Between the lines, that should read: …to indicate to those who do not like my style that they can go hang.
Exaggeration should not take the better of us. Rather, it is sturdy and persistent vigilance that should prevail. Because statements that veer in that direction must raise the anxiety: –
ÔÇó If at the next election, the Botswana Democratic Party loses, will President Ian Khama permit the winner to rule?
ÔÇó Could it be that President Ian Khama believes so strongly that the Botswana Democratic Party belongs to Sir Seretse Khama, and therefore by way of inheritance to himself, such that he will not meet his political demise, if it should come, without creating such chaos and mayhem that his party will go down with him?
These are uncomfortable questions, but they are raised only because the current political climate ÔÇô not at Domkrag alone ÔÇô but in the country, requires that they should be asked.
It is not the Batswana alone who ask these questions. Anyone who listened to the South African Broadcasting talk show, ‘African Views’, last Tuesday, should worry about the unprecedented manner in which Botswana’s democratic credentials were so forcefully challenged for what appear to be very credible reasons.
The sibling rivalry aside in the Southern African Development Community aside, the poignant point was made, that the proof of the existence of democracy lies in the tests to which it is put.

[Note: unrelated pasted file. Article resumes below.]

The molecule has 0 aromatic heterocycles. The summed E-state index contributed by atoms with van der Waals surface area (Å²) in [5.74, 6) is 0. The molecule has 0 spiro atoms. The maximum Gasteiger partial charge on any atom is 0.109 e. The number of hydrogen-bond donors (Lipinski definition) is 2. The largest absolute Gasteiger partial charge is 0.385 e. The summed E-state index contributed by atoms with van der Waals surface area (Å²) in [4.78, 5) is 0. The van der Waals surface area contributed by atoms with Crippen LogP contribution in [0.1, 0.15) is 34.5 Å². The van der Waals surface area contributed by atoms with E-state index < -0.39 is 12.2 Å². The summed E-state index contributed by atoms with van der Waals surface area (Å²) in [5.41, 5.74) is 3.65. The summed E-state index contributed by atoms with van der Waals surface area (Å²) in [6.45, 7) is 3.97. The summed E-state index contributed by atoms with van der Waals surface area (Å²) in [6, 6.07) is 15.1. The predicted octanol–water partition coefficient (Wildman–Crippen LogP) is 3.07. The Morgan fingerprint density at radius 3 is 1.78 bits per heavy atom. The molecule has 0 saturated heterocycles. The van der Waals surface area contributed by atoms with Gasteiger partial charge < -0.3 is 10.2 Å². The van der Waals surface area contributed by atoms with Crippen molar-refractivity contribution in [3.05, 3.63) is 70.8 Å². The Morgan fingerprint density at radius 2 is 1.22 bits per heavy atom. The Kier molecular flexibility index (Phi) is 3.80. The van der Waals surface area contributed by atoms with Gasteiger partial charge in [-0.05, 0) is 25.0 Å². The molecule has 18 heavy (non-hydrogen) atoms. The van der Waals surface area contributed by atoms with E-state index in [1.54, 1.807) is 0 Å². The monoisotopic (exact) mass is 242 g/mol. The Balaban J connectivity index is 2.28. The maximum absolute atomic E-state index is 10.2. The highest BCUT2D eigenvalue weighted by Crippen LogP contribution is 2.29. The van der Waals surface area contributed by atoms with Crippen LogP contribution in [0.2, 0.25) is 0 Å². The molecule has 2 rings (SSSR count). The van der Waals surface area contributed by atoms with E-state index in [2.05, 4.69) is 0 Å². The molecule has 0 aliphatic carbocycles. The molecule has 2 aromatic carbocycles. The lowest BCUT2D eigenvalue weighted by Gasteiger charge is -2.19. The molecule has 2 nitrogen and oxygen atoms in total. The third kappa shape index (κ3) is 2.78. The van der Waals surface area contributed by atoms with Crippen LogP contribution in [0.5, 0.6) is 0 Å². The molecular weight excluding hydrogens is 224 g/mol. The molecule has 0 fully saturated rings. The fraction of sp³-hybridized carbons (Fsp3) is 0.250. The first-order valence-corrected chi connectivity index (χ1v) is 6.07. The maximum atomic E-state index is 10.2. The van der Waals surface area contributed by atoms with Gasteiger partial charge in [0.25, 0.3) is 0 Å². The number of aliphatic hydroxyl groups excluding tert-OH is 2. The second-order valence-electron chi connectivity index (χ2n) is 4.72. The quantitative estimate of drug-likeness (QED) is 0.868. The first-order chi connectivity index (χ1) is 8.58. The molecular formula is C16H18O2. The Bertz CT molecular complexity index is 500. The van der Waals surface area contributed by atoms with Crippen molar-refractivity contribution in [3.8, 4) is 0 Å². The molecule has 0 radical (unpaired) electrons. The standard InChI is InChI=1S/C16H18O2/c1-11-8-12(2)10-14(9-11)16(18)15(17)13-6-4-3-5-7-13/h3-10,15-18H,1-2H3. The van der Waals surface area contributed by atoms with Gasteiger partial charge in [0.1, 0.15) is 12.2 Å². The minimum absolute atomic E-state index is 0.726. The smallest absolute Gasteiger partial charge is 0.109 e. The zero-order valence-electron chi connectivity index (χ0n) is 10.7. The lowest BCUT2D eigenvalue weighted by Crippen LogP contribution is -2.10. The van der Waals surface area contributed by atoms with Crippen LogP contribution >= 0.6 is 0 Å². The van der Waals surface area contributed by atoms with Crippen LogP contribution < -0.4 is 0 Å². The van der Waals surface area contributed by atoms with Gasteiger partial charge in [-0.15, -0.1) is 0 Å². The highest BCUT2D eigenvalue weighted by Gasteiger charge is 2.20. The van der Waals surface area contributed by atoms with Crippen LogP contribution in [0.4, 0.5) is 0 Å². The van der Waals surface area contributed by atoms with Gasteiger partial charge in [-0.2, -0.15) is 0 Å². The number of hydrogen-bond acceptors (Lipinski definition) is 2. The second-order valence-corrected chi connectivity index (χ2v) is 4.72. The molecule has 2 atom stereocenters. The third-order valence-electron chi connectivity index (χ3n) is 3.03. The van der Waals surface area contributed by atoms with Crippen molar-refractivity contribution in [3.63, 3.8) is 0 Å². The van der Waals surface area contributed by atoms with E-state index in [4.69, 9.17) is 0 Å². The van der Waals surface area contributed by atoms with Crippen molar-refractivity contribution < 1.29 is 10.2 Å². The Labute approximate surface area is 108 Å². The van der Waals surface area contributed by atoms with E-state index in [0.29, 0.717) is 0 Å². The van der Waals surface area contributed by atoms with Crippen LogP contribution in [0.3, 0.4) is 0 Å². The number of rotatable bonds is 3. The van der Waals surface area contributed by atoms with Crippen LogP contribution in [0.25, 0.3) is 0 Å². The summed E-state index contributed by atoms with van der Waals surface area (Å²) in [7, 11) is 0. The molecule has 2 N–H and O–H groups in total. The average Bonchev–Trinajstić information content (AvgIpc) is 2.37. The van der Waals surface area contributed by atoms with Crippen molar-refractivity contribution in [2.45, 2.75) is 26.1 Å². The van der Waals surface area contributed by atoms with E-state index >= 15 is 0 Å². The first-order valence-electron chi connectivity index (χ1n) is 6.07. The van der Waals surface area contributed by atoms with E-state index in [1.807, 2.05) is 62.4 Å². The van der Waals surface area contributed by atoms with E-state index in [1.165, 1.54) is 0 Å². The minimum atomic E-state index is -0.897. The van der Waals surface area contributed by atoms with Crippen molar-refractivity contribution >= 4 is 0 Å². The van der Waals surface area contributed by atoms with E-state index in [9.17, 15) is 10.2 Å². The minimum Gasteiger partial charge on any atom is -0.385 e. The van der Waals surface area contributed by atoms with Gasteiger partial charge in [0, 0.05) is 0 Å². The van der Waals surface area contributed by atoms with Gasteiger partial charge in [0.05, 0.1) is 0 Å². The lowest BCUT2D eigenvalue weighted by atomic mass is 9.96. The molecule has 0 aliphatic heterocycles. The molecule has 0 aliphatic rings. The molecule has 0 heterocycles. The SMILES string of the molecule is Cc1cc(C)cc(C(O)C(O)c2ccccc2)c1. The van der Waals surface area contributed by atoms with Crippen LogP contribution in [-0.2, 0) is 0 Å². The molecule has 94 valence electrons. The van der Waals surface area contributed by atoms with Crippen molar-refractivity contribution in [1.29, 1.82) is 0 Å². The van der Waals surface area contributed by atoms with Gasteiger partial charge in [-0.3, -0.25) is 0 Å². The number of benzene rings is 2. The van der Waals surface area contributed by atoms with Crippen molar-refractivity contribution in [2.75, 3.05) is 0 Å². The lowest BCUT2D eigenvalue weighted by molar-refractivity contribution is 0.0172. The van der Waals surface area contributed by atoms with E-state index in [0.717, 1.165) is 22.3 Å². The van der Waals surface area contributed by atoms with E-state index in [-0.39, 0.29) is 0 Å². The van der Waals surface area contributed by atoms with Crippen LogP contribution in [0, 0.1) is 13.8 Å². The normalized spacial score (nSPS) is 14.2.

The panellists raised questions about whether the legal instruments and other institutions that uphold democracy in Botswana ÔÇô especially in the absence of a working opposition or robust civil society ÔÇô have been adequately tested in such a way as to award Botswana the status of ‘a working democracy’.
An ‘anonymous’ caller from Botswana suggested that President Ian Khama runs the country as if he were President Gaddafi! The comparison, in isolation, is not shocking. It is, rather the possibility ÔÇô perhaps even probability ÔÇô that the perception is more pervasive than might have been suggested by the lone voice of that caller.
In any case, what really is the matter with Kaddafi? He seems, if one goes by his little green book, a socialist and an Africanist of good standing, if one ignores the Islamicised rhetoric. He did build homes for his people and they are well fed and educated compared to our folk at the CKGR, and in the Central District, where poverty is reported to be most widespread!
The point is that the pervasive dominance of the state media ÔÇô the least desirable of all under a democratic dispensation of the bourgeois type ÔÇô will deprive the Batswana of a substantive debate about the questions and the anxieties raised above.
The Batswana will not get the opportunity to compare, in their own terms, the behaviours of Gaddafi and that of President Khama.
They will not bet the chance to ask where Khama will leave if his party is defeated at the next election. There will be little debate about where indeed Khama may be on a suicidal mission that sways if the BDP does not work to his perception of what he wants it to be, then no one else will enjoy the benefits of its established popularity.
Whichever way one looks at it, the next general election is beginning to look increasingly like a contest between President Khama on one side and Democracy of the BDP, by the voters and for the Batswana.